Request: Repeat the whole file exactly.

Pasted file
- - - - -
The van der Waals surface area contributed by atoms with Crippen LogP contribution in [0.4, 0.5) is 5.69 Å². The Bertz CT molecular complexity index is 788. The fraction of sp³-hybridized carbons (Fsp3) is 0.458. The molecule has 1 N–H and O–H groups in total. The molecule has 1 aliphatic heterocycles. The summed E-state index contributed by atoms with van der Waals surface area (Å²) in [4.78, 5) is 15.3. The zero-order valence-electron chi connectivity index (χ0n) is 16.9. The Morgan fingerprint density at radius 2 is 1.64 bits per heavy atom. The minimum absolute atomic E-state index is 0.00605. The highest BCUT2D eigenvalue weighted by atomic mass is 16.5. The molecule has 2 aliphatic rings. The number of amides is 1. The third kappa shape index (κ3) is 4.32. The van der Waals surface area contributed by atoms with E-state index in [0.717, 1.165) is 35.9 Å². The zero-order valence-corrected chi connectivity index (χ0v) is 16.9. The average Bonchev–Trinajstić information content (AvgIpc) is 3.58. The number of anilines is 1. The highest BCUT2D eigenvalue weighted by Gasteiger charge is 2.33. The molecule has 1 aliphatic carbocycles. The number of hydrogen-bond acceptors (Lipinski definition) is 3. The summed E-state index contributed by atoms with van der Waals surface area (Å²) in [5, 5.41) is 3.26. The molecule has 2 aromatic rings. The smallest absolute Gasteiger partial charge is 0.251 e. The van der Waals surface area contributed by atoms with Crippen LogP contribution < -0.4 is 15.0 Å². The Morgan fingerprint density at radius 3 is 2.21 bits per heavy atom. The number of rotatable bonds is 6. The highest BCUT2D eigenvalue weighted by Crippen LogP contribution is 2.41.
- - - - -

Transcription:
The van der Waals surface area contributed by atoms with Crippen LogP contribution in [0.4, 0.5) is 5.69 Å². The Bertz CT molecular complexity index is 788. The fraction of sp³-hybridized carbons (Fsp3) is 0.458. The molecule has 1 N–H and O–H groups in total. The molecule has 1 aliphatic heterocycles. The summed E-state index contributed by atoms with van der Waals surface area (Å²) in [4.78, 5) is 15.3. The zero-order valence-electron chi connectivity index (χ0n) is 16.9. The Morgan fingerprint density at radius 2 is 1.64 bits per heavy atom. The minimum absolute atomic E-state index is 0.00605. The highest BCUT2D eigenvalue weighted by atomic mass is 16.5. The molecule has 2 aliphatic rings. The number of amides is 1. The third kappa shape index (κ3) is 4.32. The van der Waals surface area contributed by atoms with E-state index in [0.717, 1.165) is 35.9 Å². The zero-order valence-corrected chi connectivity index (χ0v) is 16.9. The average Bonchev–Trinajstić information content (AvgIpc) is 3.58. The number of anilines is 1. The highest BCUT2D eigenvalue weighted by Gasteiger charge is 2.33. The molecule has 1 aliphatic carbocycles. The number of hydrogen-bond acceptors (Lipinski definition) is 3. The summed E-state index contributed by atoms with van der Waals surface area (Å²) in [5, 5.41) is 3.26. The molecule has 2 aromatic rings. The smallest absolute Gasteiger partial charge is 0.251 e. The van der Waals surface area contributed by atoms with Crippen LogP contribution < -0.4 is 15.0 Å². The Morgan fingerprint density at radius 3 is 2.21 bits per heavy atom. The number of rotatable bonds is 6. The highest BCUT2D eigenvalue weighted by Crippen LogP contribution is 2.41.